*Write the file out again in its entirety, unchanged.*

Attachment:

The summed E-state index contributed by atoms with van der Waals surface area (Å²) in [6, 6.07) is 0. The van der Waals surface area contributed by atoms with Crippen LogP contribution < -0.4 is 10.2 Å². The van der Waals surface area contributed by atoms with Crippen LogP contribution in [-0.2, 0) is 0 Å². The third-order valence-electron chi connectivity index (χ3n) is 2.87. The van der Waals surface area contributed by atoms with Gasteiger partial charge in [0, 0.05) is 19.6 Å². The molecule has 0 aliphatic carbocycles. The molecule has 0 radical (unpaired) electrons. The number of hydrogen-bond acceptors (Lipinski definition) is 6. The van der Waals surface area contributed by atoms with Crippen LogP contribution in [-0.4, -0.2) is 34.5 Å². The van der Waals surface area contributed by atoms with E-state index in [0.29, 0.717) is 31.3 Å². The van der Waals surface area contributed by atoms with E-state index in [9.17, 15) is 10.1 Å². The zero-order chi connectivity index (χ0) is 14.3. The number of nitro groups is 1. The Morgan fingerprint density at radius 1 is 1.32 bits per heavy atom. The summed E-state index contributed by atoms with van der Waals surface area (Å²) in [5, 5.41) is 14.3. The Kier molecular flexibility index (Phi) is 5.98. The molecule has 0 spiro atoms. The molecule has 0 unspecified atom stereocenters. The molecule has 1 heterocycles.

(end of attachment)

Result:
The summed E-state index contributed by atoms with van der Waals surface area (Å²) in [6, 6.07) is 0. The van der Waals surface area contributed by atoms with Crippen LogP contribution < -0.4 is 10.2 Å². The van der Waals surface area contributed by atoms with Crippen LogP contribution in [-0.2, 0) is 0 Å². The third-order valence-electron chi connectivity index (χ3n) is 2.87. The van der Waals surface area contributed by atoms with Gasteiger partial charge in [0, 0.05) is 19.6 Å². The molecule has 0 aliphatic carbocycles. The molecule has 0 radical (unpaired) electrons. The number of hydrogen-bond acceptors (Lipinski definition) is 6. The van der Waals surface area contributed by atoms with Crippen LogP contribution in [-0.4, -0.2) is 34.5 Å². The van der Waals surface area contributed by atoms with E-state index in [0.29, 0.717) is 31.3 Å². The van der Waals surface area contributed by atoms with E-state index in [9.17, 15) is 10.1 Å². The zero-order chi connectivity index (χ0) is 14.3. The number of nitro groups is 1. The Morgan fingerprint density at radius 1 is 1.32 bits per heavy atom. The summed E-state index contributed by atoms with van der Waals surface area (Å²) in [5, 5.41) is 14.3. The Kier molecular flexibility index (Phi) is 5.98. The molecule has 0 spiro atoms. The molecule has 0 unspecified atom stereocenters. The molecule has 1 heterocycles.